Taormina Characters: Lady Florence Trevelyan

Taormina Characters: Lady Florence Trevelyan
16 June 2016 Vita Granata

Taormina has flourished and has become the pearl of the Mediterranean, not only for its position and its natural and historical heritage, but also because of exceptional people that during the 19th and the 20th century have
chosen Taormina as their home.

Lady Florence Trevelyan played a strong role in the human and artistic development of Taormina. English noblewoman, friend of Queen Victoria and her son Edward, she had first visited Taormina in 1881 and she was so enthusiastic about the town that therefore decided to come back and spend more time (though rumors say she moved to Taormina after she was exiled from England after having an affair with Edward, Queen Victoria’s son). She came back in 1884 accompanied by her cousin Louise Herriet Percival and five dogs.

Since she was uCopia_di_La_regina_Vittoria_e_Lady_Florencesed to a comfortable and noble life she asked family La Floresta, owner of the now 5 stars luxury Grand Hotel Timeo , to rent an entire floor and to furnish it to her own taste.

Despite initial hesitations from La Floresta family, they finally accepted and she moved with her dogs to the Timeo.

She was a young and beautiful lady who truly enjoyed spending time in the countless wonders of Taormina: the Greek Theater, Isola Bella, which was her property for a period of time and where she pl
anted some rare species of plants. But she also visited  the hidden spots in the countryside like mount Venere and mount Ziretto.

Her life changed when one of her dogs was seriously ill and she could not find any vet in Taormina. The only person that could help her was a local doctor, Professor Cacciola, who although initially reluctant, seeing her desperate for her dog , decided to help her and saved her dog’s life.  The two then met up a several times and eventully got married in 1890.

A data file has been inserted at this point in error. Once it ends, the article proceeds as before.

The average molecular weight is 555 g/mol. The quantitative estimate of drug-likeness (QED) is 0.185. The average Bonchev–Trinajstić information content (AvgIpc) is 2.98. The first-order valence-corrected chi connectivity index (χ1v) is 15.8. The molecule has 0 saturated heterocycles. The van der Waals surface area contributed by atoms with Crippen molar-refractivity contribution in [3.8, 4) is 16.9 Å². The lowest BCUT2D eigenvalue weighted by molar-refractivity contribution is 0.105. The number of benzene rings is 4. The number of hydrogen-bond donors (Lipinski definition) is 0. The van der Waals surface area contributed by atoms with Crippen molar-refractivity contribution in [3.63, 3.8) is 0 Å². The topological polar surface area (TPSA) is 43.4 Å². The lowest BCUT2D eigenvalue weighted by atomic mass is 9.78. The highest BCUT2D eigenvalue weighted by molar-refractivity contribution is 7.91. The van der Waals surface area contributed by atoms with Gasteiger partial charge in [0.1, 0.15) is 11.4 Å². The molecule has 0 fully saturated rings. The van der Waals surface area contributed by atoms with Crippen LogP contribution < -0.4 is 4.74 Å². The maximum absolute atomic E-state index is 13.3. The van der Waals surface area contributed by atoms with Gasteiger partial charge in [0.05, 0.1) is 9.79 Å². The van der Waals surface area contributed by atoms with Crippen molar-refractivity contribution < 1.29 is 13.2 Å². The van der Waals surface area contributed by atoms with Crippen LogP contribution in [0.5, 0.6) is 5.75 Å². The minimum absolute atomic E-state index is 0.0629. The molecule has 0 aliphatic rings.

Florence left the Hotel Timeo and moved to her husband’s house, a huge property with  a wonderful park in which she created her English corner then called “Hallington Siculo” as a tribute to her hometown in England.

She spent most of her spare time working in her garden,  enriching it with new rare plants and flowers of every kind and species.

In some areas of the gardens she built peculiar oriental style constructions, similar to chineese Pagodas which she use to call “beehives”. These constructions are still one of the main attractions of the gardens.

Lady Trevelyan Cacciola spent the rest of her life in Taormina raising money for various  charities organizations, helping out local girls providing them dowries, financing poets (she also financed Oscar Wilde after the release from its imprisonment) and spending time with the growing English community of Taormina.

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I'm 26 and Sicilian since my first breath! I've lived in this wonderful country for most of my life with brief but unforgettable intervals in New York, Tanzania and Turin!✈️ I completed my Communication and Foreign Languages studies in 2014, but I'm still studying to become a Sommelier in the very next future! 🍷 Travel Lover, Wine Lover, Sicily Lover!

1 Comment

  1. Joe Conway 12 months ago

    I visited Sicily for the first time last week, staying in lovely Taormina but with no previous knowledge of Frances Trevelyan. Imagine my surprise therefore on finding the remains of her influence in the extraordinary Communal Gardens and on nearby Isola Bella! The collection of follies in the gardens must be unique but I was reminded just a little of the ‘modernist’ – or really art nouveau – buildings which embellish the park near the zoological gardens in Barcelona. The most extraordinary thing about them is that the tops of the towers look almost completed while the lower storeys are in a fairly primitive condition, apparently propped up by spars of wood! The establishment of English ‘colonies’ in Italy, in places like Taormina, Fiesole, Firenze, Venezia, and Roma, suggests the existence of a fairer and gentler side to the much maligned British Empire. As opposed to military conquest, this seems to have been an expression of the genuine passion that so many English Victorians had for historic Italian art, architecture, and culture. Ruskin, Keats, Shelley, Byron, the Brownings, and even Charles Dickens were inspired to travel and remain for long periods in this most aesthetically stimulating of European countries. How splendid that this tradition of Anglo-Italian (and Sicilian) friendship and mutual interest continues to this day . . .

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